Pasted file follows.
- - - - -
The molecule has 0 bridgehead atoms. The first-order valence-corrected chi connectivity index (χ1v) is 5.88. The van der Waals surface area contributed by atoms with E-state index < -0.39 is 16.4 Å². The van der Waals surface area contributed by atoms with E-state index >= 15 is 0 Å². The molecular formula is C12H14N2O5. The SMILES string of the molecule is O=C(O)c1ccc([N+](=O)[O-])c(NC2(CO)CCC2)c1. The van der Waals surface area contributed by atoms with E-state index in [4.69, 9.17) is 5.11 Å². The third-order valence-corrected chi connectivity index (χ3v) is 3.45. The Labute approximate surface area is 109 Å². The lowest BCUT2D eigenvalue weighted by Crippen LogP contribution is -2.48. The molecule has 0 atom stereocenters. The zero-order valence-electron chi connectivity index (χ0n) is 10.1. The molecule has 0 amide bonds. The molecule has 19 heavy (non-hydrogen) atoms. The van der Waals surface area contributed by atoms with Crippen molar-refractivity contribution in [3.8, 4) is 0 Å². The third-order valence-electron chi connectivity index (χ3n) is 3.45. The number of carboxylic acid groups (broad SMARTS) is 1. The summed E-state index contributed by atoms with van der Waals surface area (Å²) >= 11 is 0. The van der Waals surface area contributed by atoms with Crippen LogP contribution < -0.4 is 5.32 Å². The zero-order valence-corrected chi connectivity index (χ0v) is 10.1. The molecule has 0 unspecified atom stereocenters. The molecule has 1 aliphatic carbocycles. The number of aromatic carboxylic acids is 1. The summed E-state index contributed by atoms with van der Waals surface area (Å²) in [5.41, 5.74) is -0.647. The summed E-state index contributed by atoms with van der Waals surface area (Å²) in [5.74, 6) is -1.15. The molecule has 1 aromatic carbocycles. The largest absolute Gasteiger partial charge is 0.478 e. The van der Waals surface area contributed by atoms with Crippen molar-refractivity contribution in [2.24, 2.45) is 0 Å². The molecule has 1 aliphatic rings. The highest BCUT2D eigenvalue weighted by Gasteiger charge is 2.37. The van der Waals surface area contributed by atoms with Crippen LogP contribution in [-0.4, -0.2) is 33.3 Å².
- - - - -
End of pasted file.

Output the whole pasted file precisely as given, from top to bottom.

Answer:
The molecule has 0 bridgehead atoms. The first-order valence-corrected chi connectivity index (χ1v) is 5.88. The van der Waals surface area contributed by atoms with E-state index < -0.39 is 16.4 Å². The van der Waals surface area contributed by atoms with E-state index >= 15 is 0 Å². The molecular formula is C12H14N2O5. The SMILES string of the molecule is O=C(O)c1ccc([N+](=O)[O-])c(NC2(CO)CCC2)c1. The van der Waals surface area contributed by atoms with E-state index in [4.69, 9.17) is 5.11 Å². The third-order valence-corrected chi connectivity index (χ3v) is 3.45. The Labute approximate surface area is 109 Å². The lowest BCUT2D eigenvalue weighted by Crippen LogP contribution is -2.48. The molecule has 0 atom stereocenters. The zero-order valence-electron chi connectivity index (χ0n) is 10.1. The molecule has 0 amide bonds. The molecule has 19 heavy (non-hydrogen) atoms. The van der Waals surface area contributed by atoms with Crippen molar-refractivity contribution in [3.8, 4) is 0 Å². The third-order valence-electron chi connectivity index (χ3n) is 3.45. The number of carboxylic acid groups (broad SMARTS) is 1. The summed E-state index contributed by atoms with van der Waals surface area (Å²) >= 11 is 0. The van der Waals surface area contributed by atoms with Crippen LogP contribution < -0.4 is 5.32 Å². The zero-order valence-corrected chi connectivity index (χ0v) is 10.1. The molecule has 0 unspecified atom stereocenters. The molecule has 1 aliphatic carbocycles. The number of aromatic carboxylic acids is 1. The summed E-state index contributed by atoms with van der Waals surface area (Å²) in [5.41, 5.74) is -0.647. The summed E-state index contributed by atoms with van der Waals surface area (Å²) in [5.74, 6) is -1.15. The molecule has 1 aromatic carbocycles. The largest absolute Gasteiger partial charge is 0.478 e. The van der Waals surface area contributed by atoms with Crippen molar-refractivity contribution in [2.24, 2.45) is 0 Å². The molecule has 1 aliphatic rings. The highest BCUT2D eigenvalue weighted by Gasteiger charge is 2.37. The van der Waals surface area contributed by atoms with Crippen LogP contribution in [-0.4, -0.2) is 33.3 Å².